The East Lansing School Board grappled with plans for winter school and how teachers can use a three-tier mental health system to help online students. The board’s Nov. 9 meeting occurred over Zoom and the focus was returning from remote learning to in-person instruction after winter break.
Members of the Red Cedar neighborhood voiced concerns over the closing of the Red Cedar Elementary School at the joint East Lansing City Council and Board Meeting on Monday, March 21. In February, the school board unanimously voted against reopening the school, despite previously approving the motion in December. The decision caused widespread disappointment among those who felt the elementary building was an integral part of the Red Cedar neighborhood. “We were very excited at the plans that came forward earlier in the year,” said former city council member Kathleen Boyle. “We were very disappointed that those plans were met with so much objection and rancor and we’re disappointed that we can’t go forward with those at this time.”
At the time the elementary school was being considered for reopening, the school board announced plans of beginning “innovative educational programming” at the building.
EAST LANSING – During a joint meeting of the East Lansing City Council and East Lansing Public School Board this past Monday, three residents advocated to update the city’s neighborhood schools and reopen Red Cedar Elementary at 1110 Narcissus Drive, which closed June 2014. “You get the sense that when people voted to close the school, or supported to close the school or opposed the reopening of the schools, they did it because they don’t believe in neighborhood schools,“ said resident Fred Jacobs, accounting professor at Michigan State University. “The actual reason they support closing a school is because they do value neighborhood schools and it’s not their school that’s being closed…It’s a self interest thing.”
Fred Jacobs’ wife, Kathy, said that since schools like Red Cedar and Central began to close, families have started to move out in search a home that could give them the “very safe, friendly and unique” feeling that the Flowerpot Neighborhood could no longer provide. “This has changed the dynamic of the neighborhood,” said Kathy Jacobs, East Lansing resident. “I’m afraid this trend is saying to families who especially care about the environment that no, you can’t live in the city, you must move to the suburbs and drive a car.”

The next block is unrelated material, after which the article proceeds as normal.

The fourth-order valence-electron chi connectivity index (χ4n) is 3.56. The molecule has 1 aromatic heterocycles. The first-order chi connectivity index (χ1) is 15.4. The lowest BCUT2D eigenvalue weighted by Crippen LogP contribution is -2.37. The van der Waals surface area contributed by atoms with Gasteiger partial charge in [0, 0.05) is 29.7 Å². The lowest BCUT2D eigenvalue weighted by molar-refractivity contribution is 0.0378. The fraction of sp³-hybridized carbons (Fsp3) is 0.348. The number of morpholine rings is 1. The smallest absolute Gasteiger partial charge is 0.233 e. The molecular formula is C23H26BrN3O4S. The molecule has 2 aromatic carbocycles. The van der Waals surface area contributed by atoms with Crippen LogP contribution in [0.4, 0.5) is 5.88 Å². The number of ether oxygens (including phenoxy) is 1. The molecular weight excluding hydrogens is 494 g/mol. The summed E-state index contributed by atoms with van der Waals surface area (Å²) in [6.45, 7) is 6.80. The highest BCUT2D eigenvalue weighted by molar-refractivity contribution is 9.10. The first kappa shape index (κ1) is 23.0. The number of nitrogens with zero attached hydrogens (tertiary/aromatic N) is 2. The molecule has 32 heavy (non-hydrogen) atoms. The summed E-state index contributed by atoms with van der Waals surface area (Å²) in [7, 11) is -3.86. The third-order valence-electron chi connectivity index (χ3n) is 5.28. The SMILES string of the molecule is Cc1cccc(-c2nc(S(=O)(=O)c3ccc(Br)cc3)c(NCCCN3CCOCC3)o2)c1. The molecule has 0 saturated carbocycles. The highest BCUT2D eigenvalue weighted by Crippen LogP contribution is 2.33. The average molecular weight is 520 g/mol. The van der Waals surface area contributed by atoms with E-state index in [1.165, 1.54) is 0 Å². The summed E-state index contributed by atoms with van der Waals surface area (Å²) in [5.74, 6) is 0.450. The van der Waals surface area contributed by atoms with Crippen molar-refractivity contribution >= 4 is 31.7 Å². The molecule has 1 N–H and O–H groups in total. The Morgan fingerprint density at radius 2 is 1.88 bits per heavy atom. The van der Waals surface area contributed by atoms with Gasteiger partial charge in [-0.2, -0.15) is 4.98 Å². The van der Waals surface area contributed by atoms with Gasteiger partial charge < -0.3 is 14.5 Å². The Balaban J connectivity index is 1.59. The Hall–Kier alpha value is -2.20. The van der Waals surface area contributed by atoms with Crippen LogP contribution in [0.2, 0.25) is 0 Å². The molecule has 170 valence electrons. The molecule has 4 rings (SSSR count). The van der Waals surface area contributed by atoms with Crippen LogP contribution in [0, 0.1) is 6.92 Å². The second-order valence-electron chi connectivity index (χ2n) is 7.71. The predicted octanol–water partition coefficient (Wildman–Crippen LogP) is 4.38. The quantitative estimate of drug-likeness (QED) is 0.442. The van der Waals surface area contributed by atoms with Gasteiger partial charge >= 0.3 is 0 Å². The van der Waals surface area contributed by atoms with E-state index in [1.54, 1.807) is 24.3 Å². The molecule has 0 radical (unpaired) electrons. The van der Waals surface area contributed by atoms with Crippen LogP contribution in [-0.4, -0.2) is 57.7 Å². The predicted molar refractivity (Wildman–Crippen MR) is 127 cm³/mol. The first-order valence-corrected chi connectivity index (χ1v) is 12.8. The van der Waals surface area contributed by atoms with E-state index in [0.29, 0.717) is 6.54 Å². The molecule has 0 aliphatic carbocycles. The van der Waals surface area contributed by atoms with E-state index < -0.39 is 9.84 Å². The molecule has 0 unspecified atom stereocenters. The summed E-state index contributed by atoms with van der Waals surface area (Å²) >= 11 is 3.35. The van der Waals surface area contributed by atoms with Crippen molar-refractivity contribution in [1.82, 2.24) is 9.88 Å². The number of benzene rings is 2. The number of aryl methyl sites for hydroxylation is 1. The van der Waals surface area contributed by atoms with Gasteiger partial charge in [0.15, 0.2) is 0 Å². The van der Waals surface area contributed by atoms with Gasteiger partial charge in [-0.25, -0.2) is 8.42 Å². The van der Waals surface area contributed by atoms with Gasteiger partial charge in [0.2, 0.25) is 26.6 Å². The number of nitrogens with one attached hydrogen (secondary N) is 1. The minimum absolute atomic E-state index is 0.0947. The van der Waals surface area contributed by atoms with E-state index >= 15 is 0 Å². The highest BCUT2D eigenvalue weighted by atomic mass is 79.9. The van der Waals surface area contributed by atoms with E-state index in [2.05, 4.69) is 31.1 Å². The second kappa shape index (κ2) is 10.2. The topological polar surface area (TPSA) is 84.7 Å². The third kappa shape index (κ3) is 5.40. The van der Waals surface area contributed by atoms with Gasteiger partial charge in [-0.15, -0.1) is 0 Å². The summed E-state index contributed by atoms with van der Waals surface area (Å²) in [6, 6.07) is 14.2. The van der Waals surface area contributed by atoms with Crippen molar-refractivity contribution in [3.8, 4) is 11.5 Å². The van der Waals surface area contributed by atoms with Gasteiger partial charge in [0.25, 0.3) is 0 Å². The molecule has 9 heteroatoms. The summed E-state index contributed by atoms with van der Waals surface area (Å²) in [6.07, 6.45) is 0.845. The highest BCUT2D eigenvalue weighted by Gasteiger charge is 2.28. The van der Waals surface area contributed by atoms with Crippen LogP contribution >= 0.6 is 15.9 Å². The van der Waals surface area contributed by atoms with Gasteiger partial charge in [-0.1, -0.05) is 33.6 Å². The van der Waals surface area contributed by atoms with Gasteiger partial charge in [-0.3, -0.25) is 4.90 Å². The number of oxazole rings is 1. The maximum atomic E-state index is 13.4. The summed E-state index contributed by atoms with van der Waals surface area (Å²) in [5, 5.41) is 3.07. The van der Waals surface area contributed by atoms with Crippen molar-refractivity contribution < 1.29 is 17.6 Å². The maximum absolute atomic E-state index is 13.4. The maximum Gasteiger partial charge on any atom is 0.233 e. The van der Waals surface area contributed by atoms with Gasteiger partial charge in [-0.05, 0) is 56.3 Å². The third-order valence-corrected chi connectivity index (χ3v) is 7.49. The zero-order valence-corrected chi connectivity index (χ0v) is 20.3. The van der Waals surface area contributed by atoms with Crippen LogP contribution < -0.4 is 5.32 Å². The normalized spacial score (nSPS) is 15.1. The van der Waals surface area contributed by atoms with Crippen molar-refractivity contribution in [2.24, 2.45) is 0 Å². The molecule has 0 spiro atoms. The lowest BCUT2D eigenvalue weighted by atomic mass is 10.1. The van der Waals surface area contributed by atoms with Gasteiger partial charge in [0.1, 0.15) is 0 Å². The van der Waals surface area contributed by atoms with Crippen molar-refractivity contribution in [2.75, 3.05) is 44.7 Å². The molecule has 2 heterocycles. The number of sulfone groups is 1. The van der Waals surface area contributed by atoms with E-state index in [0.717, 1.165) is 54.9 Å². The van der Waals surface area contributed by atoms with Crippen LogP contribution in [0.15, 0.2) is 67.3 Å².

The School Board agreed, with Board of Education President Nell Kuhnmuench immediately turning to Mayor Mark Meadows so they could discuss their approach.
The East Lansing School Board will make a decision November 11 on whether the district will re-align the five elementary and middle school boundaries. Parents of children who attend these schools are concerned the change could affect learning and separate students from friends. Listen to the story.
By Alex Barhorst
Entirely East Lansing staff writer
Candidates Kathleen Edsall, Alec Lloyd, and John Revitte expressed similar opinions regarding a need for change on the East Lansing School Board. Edsall and Lloyd are campaigning for the four-year term on the school board, and Revitte is running for the two-year partial term in the November elections. Four candidates are campaigning for the four-year position and two are running for the two-year position. Edsall and Lloyd are competing against Rima Addiego, an incumbent, and Nate Lake. Revitte’s only challenger is Kay Young Biddle, the incumbent for the two year position.